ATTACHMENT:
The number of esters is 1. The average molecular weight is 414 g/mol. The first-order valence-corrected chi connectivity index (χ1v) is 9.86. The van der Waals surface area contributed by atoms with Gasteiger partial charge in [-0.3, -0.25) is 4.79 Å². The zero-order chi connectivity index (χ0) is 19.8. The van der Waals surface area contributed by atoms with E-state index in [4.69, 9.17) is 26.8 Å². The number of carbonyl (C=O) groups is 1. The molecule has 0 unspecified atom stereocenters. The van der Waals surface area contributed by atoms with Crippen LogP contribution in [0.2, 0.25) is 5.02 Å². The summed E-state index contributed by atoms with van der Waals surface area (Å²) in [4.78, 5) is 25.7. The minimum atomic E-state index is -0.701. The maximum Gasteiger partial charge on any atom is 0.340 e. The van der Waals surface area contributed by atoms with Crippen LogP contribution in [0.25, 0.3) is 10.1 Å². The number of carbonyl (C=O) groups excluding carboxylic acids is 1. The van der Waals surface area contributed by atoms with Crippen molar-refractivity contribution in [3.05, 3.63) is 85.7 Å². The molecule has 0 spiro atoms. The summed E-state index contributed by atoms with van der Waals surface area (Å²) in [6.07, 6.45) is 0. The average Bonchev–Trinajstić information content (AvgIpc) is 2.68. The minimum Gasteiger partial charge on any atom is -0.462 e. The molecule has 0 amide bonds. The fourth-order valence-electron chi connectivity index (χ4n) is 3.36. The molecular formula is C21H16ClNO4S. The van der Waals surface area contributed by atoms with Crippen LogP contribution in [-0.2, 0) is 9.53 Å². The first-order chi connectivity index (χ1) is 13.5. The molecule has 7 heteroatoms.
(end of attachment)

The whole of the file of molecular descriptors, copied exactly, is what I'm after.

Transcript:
The number of esters is 1. The average molecular weight is 414 g/mol. The first-order valence-corrected chi connectivity index (χ1v) is 9.86. The van der Waals surface area contributed by atoms with Gasteiger partial charge in [-0.3, -0.25) is 4.79 Å². The zero-order chi connectivity index (χ0) is 19.8. The van der Waals surface area contributed by atoms with E-state index in [4.69, 9.17) is 26.8 Å². The number of carbonyl (C=O) groups is 1. The molecule has 0 unspecified atom stereocenters. The van der Waals surface area contributed by atoms with Crippen LogP contribution in [0.2, 0.25) is 5.02 Å². The summed E-state index contributed by atoms with van der Waals surface area (Å²) in [4.78, 5) is 25.7. The minimum atomic E-state index is -0.701. The maximum Gasteiger partial charge on any atom is 0.340 e. The van der Waals surface area contributed by atoms with Crippen LogP contribution in [0.25, 0.3) is 10.1 Å². The number of carbonyl (C=O) groups excluding carboxylic acids is 1. The van der Waals surface area contributed by atoms with Crippen molar-refractivity contribution in [3.05, 3.63) is 85.7 Å². The molecule has 0 spiro atoms. The summed E-state index contributed by atoms with van der Waals surface area (Å²) in [6.07, 6.45) is 0. The average Bonchev–Trinajstić information content (AvgIpc) is 2.68. The minimum Gasteiger partial charge on any atom is -0.462 e. The molecule has 0 amide bonds. The fourth-order valence-electron chi connectivity index (χ4n) is 3.36. The molecular formula is C21H16ClNO4S. The van der Waals surface area contributed by atoms with Crippen LogP contribution in [-0.2, 0) is 9.53 Å². The first-order chi connectivity index (χ1) is 13.5. The molecule has 7 heteroatoms.